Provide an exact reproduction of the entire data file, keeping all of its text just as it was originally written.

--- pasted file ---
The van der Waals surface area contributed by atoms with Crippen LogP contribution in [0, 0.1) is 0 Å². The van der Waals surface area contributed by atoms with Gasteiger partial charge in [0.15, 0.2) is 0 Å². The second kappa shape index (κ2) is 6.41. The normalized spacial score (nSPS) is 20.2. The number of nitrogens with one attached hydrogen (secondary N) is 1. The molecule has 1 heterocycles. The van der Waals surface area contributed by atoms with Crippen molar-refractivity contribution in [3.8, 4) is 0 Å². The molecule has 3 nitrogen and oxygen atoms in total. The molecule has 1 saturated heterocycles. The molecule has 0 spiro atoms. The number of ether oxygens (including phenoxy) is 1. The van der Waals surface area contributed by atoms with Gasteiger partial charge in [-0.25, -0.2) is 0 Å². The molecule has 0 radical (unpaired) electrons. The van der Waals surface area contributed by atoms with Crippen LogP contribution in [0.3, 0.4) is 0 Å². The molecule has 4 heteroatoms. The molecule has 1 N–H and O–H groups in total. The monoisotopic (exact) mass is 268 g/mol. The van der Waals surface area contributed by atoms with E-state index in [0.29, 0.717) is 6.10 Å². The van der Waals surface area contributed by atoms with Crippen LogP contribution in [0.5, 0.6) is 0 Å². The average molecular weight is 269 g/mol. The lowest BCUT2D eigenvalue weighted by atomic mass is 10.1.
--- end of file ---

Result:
The van der Waals surface area contributed by atoms with Crippen LogP contribution in [0, 0.1) is 0 Å². The van der Waals surface area contributed by atoms with Gasteiger partial charge in [0.15, 0.2) is 0 Å². The second kappa shape index (κ2) is 6.41. The normalized spacial score (nSPS) is 20.2. The number of nitrogens with one attached hydrogen (secondary N) is 1. The molecule has 1 heterocycles. The van der Waals surface area contributed by atoms with Crippen molar-refractivity contribution in [3.8, 4) is 0 Å². The molecule has 3 nitrogen and oxygen atoms in total. The molecule has 1 saturated heterocycles. The molecule has 0 spiro atoms. The number of ether oxygens (including phenoxy) is 1. The van der Waals surface area contributed by atoms with Gasteiger partial charge in [-0.25, -0.2) is 0 Å². The molecule has 0 radical (unpaired) electrons. The van der Waals surface area contributed by atoms with Crippen LogP contribution in [0.3, 0.4) is 0 Å². The molecule has 4 heteroatoms. The molecule has 1 N–H and O–H groups in total. The monoisotopic (exact) mass is 268 g/mol. The van der Waals surface area contributed by atoms with E-state index in [0.29, 0.717) is 6.10 Å². The van der Waals surface area contributed by atoms with Crippen LogP contribution in [0.5, 0.6) is 0 Å². The average molecular weight is 269 g/mol. The lowest BCUT2D eigenvalue weighted by atomic mass is 10.1.